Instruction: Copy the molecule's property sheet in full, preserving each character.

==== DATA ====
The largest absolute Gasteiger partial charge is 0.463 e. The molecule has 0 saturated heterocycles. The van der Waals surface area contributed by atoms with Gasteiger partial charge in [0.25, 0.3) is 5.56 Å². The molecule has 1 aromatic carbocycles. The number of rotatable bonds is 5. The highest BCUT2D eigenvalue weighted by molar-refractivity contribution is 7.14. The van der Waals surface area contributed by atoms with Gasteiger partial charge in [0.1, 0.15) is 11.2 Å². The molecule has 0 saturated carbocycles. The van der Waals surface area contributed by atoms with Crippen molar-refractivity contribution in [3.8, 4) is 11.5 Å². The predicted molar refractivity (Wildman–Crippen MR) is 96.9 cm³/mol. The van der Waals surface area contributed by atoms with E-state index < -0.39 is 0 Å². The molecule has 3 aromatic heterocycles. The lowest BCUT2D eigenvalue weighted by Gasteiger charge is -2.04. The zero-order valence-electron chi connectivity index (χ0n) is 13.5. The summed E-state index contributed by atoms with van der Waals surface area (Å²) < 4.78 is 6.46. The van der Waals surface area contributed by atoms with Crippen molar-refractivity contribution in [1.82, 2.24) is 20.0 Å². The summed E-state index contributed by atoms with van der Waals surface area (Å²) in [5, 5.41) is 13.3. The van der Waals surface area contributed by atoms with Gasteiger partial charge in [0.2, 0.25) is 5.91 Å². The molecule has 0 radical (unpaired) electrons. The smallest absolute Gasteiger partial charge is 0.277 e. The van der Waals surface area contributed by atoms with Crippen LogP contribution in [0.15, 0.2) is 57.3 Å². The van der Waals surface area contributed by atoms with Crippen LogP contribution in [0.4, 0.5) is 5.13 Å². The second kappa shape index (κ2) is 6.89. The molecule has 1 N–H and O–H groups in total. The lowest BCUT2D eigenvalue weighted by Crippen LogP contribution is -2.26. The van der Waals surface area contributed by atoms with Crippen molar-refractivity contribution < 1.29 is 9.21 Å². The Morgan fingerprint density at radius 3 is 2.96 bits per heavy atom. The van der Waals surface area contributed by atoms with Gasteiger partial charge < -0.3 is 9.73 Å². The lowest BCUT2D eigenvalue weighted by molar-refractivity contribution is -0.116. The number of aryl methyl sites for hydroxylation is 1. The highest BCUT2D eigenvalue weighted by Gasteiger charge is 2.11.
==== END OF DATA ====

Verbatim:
The largest absolute Gasteiger partial charge is 0.463 e. The molecule has 0 saturated heterocycles. The van der Waals surface area contributed by atoms with Gasteiger partial charge in [0.25, 0.3) is 5.56 Å². The molecule has 1 aromatic carbocycles. The number of rotatable bonds is 5. The highest BCUT2D eigenvalue weighted by molar-refractivity contribution is 7.14. The van der Waals surface area contributed by atoms with Gasteiger partial charge in [0.1, 0.15) is 11.2 Å². The molecule has 0 saturated carbocycles. The van der Waals surface area contributed by atoms with Crippen molar-refractivity contribution in [3.8, 4) is 11.5 Å². The predicted molar refractivity (Wildman–Crippen MR) is 96.9 cm³/mol. The van der Waals surface area contributed by atoms with E-state index < -0.39 is 0 Å². The molecule has 3 aromatic heterocycles. The lowest BCUT2D eigenvalue weighted by Gasteiger charge is -2.04. The zero-order valence-electron chi connectivity index (χ0n) is 13.5. The summed E-state index contributed by atoms with van der Waals surface area (Å²) < 4.78 is 6.46. The van der Waals surface area contributed by atoms with Crippen molar-refractivity contribution in [1.82, 2.24) is 20.0 Å². The summed E-state index contributed by atoms with van der Waals surface area (Å²) in [5, 5.41) is 13.3. The van der Waals surface area contributed by atoms with Gasteiger partial charge in [0.2, 0.25) is 5.91 Å². The molecule has 0 radical (unpaired) electrons. The smallest absolute Gasteiger partial charge is 0.277 e. The van der Waals surface area contributed by atoms with Crippen LogP contribution in [0.15, 0.2) is 57.3 Å². The van der Waals surface area contributed by atoms with Crippen LogP contribution in [0.4, 0.5) is 5.13 Å². The second kappa shape index (κ2) is 6.89. The molecule has 1 N–H and O–H groups in total. The lowest BCUT2D eigenvalue weighted by Crippen LogP contribution is -2.26. The van der Waals surface area contributed by atoms with Crippen molar-refractivity contribution < 1.29 is 9.21 Å². The Morgan fingerprint density at radius 3 is 2.96 bits per heavy atom. The van der Waals surface area contributed by atoms with Gasteiger partial charge < -0.3 is 9.73 Å². The lowest BCUT2D eigenvalue weighted by molar-refractivity contribution is -0.116. The number of aryl methyl sites for hydroxylation is 1. The highest BCUT2D eigenvalue weighted by Gasteiger charge is 2.11.